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Discussion Starter · #1 ·
How likely this is to actually happen...

I was reading up on the HDMI standards recently, and apparently, it's supposed to be theoretically possible to upgrade your audio or video equipment's HDMI standard. (from an earlier HDMI standard to a current [or future] HDMI standard)

For example, if the component in question has a current 1.3 HDMI output standard today...you should be able to upgrade that to a 1.4 (or 1.5) HDMI standard with a software & hardware update. (at some point in the future)

The HDMI resource center says it's actually "possible" to do this, but I'm curious to hear from those who know how the HDMI standards are incorporated into modern electronic devices. (like Flat-screen HDTV's and Set-top cable boxes)

Can anyone here offer up some solid technical insight about HDMI, and the likelyhood of such an upgrade in the near future?

Be specific as to why this is or isn't possible in your responses.

I wonder if this potential upgrade could spawn a small "cottage industry" within the consumer electronic market. (for a small number of shops who could upgrade your current devices to the latest HDMI standard for a fee)

That would be similar to a number of small boutique audio shops that modified thousands of Laserdisc players to output a Dolby Digital AC-3 RF (5.1) signal, to drive a Dolby Digital demodulator/decoder inside a receiver or a Home Theater Preamp.

Now for those of you that had this done back in the good ole' days (myself included) ...remember the Dolby Digital AC-3 5.1 upgrade was NOT exactly a straightforward or simple plug-and-play upgrade at all. It was complex and expensive. Very few people could do it properly if I remember correctly. It was not a typical DIY (at home) project.

An experienced A/V technician would install a custom manufactured digital audio circuit board (that had to be soldered directly to pins on the motherboard), power for the new board had to be tapped from the main power supply, signal and ground wiring modifications had to be made, and finally...the rear panel had to be physically modified (drilled out) to install a new RCA (AC-3 RF) connector that carried the new audio output signal. (plus shipping to and from the few shops that could perform this mod)

All that time & money was spent in an attempt to bring our Laserdisc players up to "current" digital audio standards at the time. (1995) The home theater audio landscape was changing towards Dolby Digital AC-3, and our Laserdisc players were simply not able to play that new emerging digital audio technology. So instead of ditching our expensive electronic hardware (which was in real danger of becoming obsolete), we found a way to modify them so we could tap into that new audio standard.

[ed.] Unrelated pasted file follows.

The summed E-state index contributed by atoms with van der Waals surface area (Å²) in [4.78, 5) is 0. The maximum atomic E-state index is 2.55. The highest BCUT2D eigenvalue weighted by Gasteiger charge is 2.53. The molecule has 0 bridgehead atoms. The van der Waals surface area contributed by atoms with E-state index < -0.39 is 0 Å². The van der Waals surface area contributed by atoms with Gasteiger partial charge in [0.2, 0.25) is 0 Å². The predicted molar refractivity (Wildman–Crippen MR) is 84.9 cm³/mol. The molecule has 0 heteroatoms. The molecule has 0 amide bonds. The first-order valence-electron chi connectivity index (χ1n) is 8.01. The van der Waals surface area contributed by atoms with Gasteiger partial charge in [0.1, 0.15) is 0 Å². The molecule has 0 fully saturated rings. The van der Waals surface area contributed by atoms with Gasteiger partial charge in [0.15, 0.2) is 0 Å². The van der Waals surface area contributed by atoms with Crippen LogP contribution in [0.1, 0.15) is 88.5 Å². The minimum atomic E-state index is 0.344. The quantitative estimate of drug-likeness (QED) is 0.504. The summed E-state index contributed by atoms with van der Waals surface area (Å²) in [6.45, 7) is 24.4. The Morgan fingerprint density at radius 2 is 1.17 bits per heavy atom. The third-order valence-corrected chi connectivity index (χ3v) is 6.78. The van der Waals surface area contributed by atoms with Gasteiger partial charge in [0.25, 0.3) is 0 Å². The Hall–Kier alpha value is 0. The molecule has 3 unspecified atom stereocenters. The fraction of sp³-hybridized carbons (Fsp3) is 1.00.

Yeah, yeah, yeah...I know that technology modification was a long time ago (old school A/V references FTW
), but couldn't the same type of modification be possible today in regards to upgrading HDMI standards in some recently purchased HDMI equipped products? (2-3 years old)

The dawn of a new digital audio format in the 1990's, forced us to rethink how we could extend the lifespan of the home theater equipment we already owned. Especially since the rapid advancements in digital audio and video technologies, would routinely surpass the PACE of the hardware manufacturers back then.

I see the same thing happening right now, as HDMI products built just 2-3 years ago are NOT COMPATIBLE with some new HDMI products being released today.

That's a tough pill to swallow, when a closed door consortium decides to tweak some aspect of an existing specification (1.3 to 1.4)...and now your 2-year old, 65" 1080p plasma HDMI HDTV ($$$$) won't work with your new Motorola HDMI HD digital cable box. (produced in the fall of 2010) WTF!

I can understand why so many home theater enthusiasts are up in arms. (and rightfully so)

So my questions to the AVS community are...

Do you think HDMI technology is simply too complex for any individual shop or engineer to hack/modify/upgrade an older version of HDMI...to a newer one? (encryption/decryption)

And if so, why? (be specific)

Is it even possible for a third-party firm to perform this type upgrade in light of DMCA or HDCP?

Neither one of these potential road blocks existed back in the 1990's...

With all the new rules and regulations that have come out in the past ten years or so... I'm not sure where the line is anymore. (that you can or cannot cross)

Thoughts? Opinions? Predictions?

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You do need a unit with an HDMI 1.3 transmitter chip in order to send HDMI 1.4a formatted programs from it, however, the unit must be software or firmware upgadable in order to create the HDMI 1.4 formatted contgent. You do need an HDMI 1.4 receiver chip to properly receive and procedss some of the HDMI 1.4a 3D formats.

All HDMI formats are backwords compatible so any unit with HDMI transmiter or receiver chips can process all HDMI 1.3 content.
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